Title: Bond, Simeon
Source text: The Medical and Surgical History of the War of the Rebellion, Part 3, Volume 1 (Washington, DC: Government Printing Office, 1888), 580.
Civil War Washington ID: med.d1e10462
CASE 93.—Private Simeon Bond, 37th Co. 2d Batt. V. R. Corps; age 25; a member of the hospital guard, was admitted from quarters on the evening of August 14, 1864. He had complained of debility and loss of appetite for several days, and the orderly sergeant thought him slightly out of his head. On admission he was weak, feverish, thirsty and sick at stomach, but did not vomit; pulse 90; he had headache but no other pain. Neutral mixture and aconite were prescribed. He was restless and slept but little during the night, and next morning he did not seem to realize where he was. He wanted to get up and steal away, but was quiet withal. His head was hot, eyes somewhat injected, tongue furred, pulse 95 and stronger. The ice-bag, a brisk purgative and acetate of ammonia with antimonial wine and nitric ether were prescribed. Morphia was administered in the evening and he passed a better night. On the 16th he was mildly delirious, sinking into stupor when left undisturbed; pupils somewhat dilated, symmetrical; eyes more injected; pulse 80 and full; respiration deep and regular but slower than natural. He had no spasm of any kind. A blister was applied to the nape of the neck and sinapisms to the epigastrium and inside of the thighs; quinine was given in full doses. His bowels had been freely moved. No improvement followed,—the stupor grew more profound, and he died comatose about 11 P. M., a little over forty-eight hours after his admission.—Stanton Hospital, Washington, D. C.⃰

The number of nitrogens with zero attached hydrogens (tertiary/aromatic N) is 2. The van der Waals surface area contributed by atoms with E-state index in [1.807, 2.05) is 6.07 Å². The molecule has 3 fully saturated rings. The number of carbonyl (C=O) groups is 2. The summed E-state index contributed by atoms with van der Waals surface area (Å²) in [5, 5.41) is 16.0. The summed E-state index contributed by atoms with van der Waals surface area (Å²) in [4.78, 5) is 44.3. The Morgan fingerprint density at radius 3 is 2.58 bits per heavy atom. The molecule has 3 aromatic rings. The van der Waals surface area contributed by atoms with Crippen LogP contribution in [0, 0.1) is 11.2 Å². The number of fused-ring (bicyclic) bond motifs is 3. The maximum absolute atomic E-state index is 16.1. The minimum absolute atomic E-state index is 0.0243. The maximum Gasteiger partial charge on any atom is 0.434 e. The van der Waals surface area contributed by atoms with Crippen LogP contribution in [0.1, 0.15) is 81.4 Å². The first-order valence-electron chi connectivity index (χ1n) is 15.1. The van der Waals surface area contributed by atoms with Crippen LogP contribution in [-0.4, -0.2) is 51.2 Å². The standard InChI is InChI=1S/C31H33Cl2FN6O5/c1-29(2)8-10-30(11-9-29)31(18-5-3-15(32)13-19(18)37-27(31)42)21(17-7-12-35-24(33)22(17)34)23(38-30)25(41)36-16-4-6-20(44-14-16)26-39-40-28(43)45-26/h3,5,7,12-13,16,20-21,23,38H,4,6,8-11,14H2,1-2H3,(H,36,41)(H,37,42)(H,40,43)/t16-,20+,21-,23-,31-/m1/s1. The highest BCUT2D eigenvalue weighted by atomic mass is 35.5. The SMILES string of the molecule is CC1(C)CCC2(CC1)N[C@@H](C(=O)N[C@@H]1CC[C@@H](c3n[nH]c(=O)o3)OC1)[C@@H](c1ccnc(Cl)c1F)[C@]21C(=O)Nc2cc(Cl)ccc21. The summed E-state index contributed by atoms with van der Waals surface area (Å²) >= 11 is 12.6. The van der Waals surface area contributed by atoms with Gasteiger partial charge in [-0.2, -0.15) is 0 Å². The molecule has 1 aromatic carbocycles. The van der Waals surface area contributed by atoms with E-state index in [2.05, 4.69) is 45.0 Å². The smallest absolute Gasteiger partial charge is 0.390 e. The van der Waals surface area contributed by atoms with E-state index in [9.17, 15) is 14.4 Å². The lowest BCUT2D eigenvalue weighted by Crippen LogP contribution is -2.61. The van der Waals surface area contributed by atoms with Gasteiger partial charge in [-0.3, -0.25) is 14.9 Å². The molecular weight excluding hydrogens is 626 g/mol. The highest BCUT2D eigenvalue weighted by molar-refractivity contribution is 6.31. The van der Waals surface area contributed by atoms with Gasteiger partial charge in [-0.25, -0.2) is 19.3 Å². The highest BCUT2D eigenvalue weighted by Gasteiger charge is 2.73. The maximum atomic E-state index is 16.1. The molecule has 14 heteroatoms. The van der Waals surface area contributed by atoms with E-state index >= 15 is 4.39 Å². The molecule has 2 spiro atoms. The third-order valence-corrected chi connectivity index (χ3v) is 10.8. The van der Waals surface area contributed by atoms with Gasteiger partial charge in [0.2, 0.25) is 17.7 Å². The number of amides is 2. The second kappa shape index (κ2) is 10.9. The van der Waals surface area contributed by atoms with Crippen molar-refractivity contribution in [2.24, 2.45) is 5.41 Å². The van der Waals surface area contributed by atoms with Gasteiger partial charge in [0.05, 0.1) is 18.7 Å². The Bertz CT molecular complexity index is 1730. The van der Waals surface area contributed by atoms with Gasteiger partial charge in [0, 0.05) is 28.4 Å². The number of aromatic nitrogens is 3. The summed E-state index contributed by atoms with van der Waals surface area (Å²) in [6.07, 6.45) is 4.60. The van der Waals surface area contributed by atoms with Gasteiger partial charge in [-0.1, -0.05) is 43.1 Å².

⃰ JOHN A. LIDELL, U. S. V., published this case in an article on Epidemic Cerebro-spinal Meningitis in the American Jour. Med. Sciences, June, 1865.